How’d you get started writing poetry, music…?
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The first things I ever wrote, that was serious, were song lyrics, and I just gravitated towards them. When I was about twelve, I started writing… I got crazy about that; got all kinds of different stuff from Sarah McLachlan to Marilyn Manson. I just was drawn to the words. I would read the words in the liner notes and then I just naturally started writing. I was a huge fan of Jim Morrison, and he was a poet, so I read all of his poetry. I would basically copy somebody’s lyrical style: Thurston Moore has a really strange lyrical style compared to someone like Leonard Cohen, who writes in a more straight-up meter.
So I’d try all these different things. Then in high school, I had one class that was the basics of writing, and the one thing I took from that class was “use images to explain what you’re trying to say.” The guy was an imagist poet or something, and so I’d just incorporate that into what I’d do.
When writing songs, did you start with a more musical idea, or did you start with a poem and convert that to a song?
I’d always have the melody in my head—pretty much from the get-go. The lyrics would be written in a way that if you read them, you’d get the idea of the melody. But then, to me, poetry is free verse, and this stuff couldn’t be translated into a song. And then the second part is definitely more lyrical things. And then the last part is just odds and ends.
Are any of these poems in your book, Fascists, Fanatics & Escapists, songs as well?
Yeah, there’s one that’s a song in here. I thought it would be cool, but it turns out it was kind of a dumb idea. This one, “A Song for the Road,” I have music for that. It’s a really long song.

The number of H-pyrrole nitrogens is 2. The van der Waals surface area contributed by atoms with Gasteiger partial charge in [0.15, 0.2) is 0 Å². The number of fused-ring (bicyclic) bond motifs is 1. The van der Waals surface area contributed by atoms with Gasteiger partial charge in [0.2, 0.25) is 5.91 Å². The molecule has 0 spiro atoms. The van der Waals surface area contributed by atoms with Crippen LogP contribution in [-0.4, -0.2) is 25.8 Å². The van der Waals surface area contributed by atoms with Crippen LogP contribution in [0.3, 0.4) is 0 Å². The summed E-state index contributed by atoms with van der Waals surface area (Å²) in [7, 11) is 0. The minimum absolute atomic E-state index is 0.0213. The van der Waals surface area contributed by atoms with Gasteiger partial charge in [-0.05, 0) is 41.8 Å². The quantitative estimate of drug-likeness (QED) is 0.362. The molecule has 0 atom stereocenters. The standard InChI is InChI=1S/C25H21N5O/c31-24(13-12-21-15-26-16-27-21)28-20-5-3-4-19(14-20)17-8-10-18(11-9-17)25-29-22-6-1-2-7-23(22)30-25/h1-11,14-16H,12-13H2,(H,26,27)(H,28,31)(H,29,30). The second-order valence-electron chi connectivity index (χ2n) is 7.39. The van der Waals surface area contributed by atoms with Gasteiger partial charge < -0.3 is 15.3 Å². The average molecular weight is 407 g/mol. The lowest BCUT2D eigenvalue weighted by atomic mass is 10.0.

What do you think is going to happen with Rodney Crowell later?
Man, I don’t know. I haven’t even thought about what’s going to happen. I mean, I’ve thought about it, but I haven’t planned it.
Are you familiar with his music?
Yeah, I’m familiar. He’s awesome. It’s weird because he’s a really good lyricist—he’s an awesome lyricist. I looked at his stuff, and I’ve been listening to a lot more of it lately. When he was younger, it seems like he would co-write a lot more. On his newer stuff, there’s no reason for it. He has great lyrics, and he writes great music. So it’s weird. I don’t know what to expect.
I guess he came up with Steve Earle and other young talents back in the ‘70s, and they’d all hang out together in Nashville. They all had publishing deals. He had a lot of big hits in the ‘70s outlaw country scene. Do you have some things that you’re going to show Rodney, or are you going to start from scratch?
I’ve got a bunch of lyrics that are ready that don’t have music, so I figured I would just have all kinds of different stuff. I’m definitely going to give him a copy of my book, whether that spawns anything or not. I have songs that I’ve completely finished, but I just figured I would get those together. Then I have songs with just the lyrics, and I have lyrical ideas—a couple of things that we could expand on together. But I wanted to be prepared on all kinds of different levels. I have no idea how it’s going to go. If he was not Rodney Crowell, it would be a lot easier. This guy is obviously up top and is an extremely talented person.
So you’re from Colorado?
Yeah, originally. I’ve lived all over, and then I went back to Colorado for I don’t know how long. Grand Junction is in western Colorado, right next to Utah. It’s the biggest town between Denver and Salt Lake.
How did you find out about the lyric contest?
We had a little bookstore with magazines and it carries American Songwriter. I came across it and decided I had lyrics I thought I could enter. I really wanted the guitar because my guitar blew. It was some off-brand guitar. I didn’t realize how hard it was to play until I got the guitar you guys sent me. I can write stuff on the Martin that I never thought I’d never be able to.